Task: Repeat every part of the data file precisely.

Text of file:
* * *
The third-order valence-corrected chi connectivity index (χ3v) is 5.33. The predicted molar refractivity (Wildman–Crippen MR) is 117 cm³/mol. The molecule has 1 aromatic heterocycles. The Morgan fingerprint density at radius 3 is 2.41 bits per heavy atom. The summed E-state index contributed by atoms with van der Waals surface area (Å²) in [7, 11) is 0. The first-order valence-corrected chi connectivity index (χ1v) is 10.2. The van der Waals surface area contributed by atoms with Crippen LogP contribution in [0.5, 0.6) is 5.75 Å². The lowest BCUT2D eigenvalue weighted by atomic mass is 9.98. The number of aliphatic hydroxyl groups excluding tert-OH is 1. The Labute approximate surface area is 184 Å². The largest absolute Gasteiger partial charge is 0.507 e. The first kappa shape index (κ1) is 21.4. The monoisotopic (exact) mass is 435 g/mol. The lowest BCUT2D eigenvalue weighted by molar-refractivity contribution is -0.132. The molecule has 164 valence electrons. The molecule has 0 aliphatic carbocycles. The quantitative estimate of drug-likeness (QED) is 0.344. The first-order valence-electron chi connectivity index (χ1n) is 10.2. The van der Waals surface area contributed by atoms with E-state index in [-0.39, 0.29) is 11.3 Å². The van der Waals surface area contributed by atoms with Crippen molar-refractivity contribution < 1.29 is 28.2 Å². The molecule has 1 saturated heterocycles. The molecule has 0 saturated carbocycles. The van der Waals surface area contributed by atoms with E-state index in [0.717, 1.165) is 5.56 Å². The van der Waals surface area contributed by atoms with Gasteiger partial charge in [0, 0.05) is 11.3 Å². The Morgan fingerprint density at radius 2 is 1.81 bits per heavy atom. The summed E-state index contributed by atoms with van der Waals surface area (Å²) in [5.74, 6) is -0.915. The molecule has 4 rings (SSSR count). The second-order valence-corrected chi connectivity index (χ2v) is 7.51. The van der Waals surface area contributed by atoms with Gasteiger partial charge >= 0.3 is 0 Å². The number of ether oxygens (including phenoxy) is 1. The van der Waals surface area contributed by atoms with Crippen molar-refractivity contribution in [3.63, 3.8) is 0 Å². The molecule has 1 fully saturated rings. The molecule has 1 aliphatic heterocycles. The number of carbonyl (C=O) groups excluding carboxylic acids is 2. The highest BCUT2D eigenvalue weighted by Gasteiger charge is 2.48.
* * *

The third-order valence-corrected chi connectivity index (χ3v) is 5.33. The predicted molar refractivity (Wildman–Crippen MR) is 117 cm³/mol. The molecule has 1 aromatic heterocycles. The Morgan fingerprint density at radius 3 is 2.41 bits per heavy atom. The summed E-state index contributed by atoms with van der Waals surface area (Å²) in [7, 11) is 0. The first-order valence-corrected chi connectivity index (χ1v) is 10.2. The van der Waals surface area contributed by atoms with Crippen LogP contribution in [0.5, 0.6) is 5.75 Å². The lowest BCUT2D eigenvalue weighted by atomic mass is 9.98. The number of aliphatic hydroxyl groups excluding tert-OH is 1. The Labute approximate surface area is 184 Å². The largest absolute Gasteiger partial charge is 0.507 e. The first kappa shape index (κ1) is 21.4. The monoisotopic (exact) mass is 435 g/mol. The lowest BCUT2D eigenvalue weighted by molar-refractivity contribution is -0.132. The molecule has 164 valence electrons. The molecule has 0 aliphatic carbocycles. The quantitative estimate of drug-likeness (QED) is 0.344. The first-order valence-electron chi connectivity index (χ1n) is 10.2. The van der Waals surface area contributed by atoms with E-state index in [-0.39, 0.29) is 11.3 Å². The van der Waals surface area contributed by atoms with Crippen molar-refractivity contribution < 1.29 is 28.2 Å². The molecule has 1 saturated heterocycles. The molecule has 0 saturated carbocycles. The van der Waals surface area contributed by atoms with E-state index in [0.717, 1.165) is 5.56 Å². The van der Waals surface area contributed by atoms with Gasteiger partial charge in [0, 0.05) is 11.3 Å². The Morgan fingerprint density at radius 2 is 1.81 bits per heavy atom. The summed E-state index contributed by atoms with van der Waals surface area (Å²) in [5.74, 6) is -0.915. The molecule has 4 rings (SSSR count). The second-order valence-corrected chi connectivity index (χ2v) is 7.51. The van der Waals surface area contributed by atoms with Gasteiger partial charge >= 0.3 is 0 Å². The number of ether oxygens (including phenoxy) is 1. The van der Waals surface area contributed by atoms with Crippen molar-refractivity contribution in [3.63, 3.8) is 0 Å². The molecule has 1 fully saturated rings. The molecule has 1 aliphatic heterocycles. The number of carbonyl (C=O) groups excluding carboxylic acids is 2. The highest BCUT2D eigenvalue weighted by Gasteiger charge is 2.48.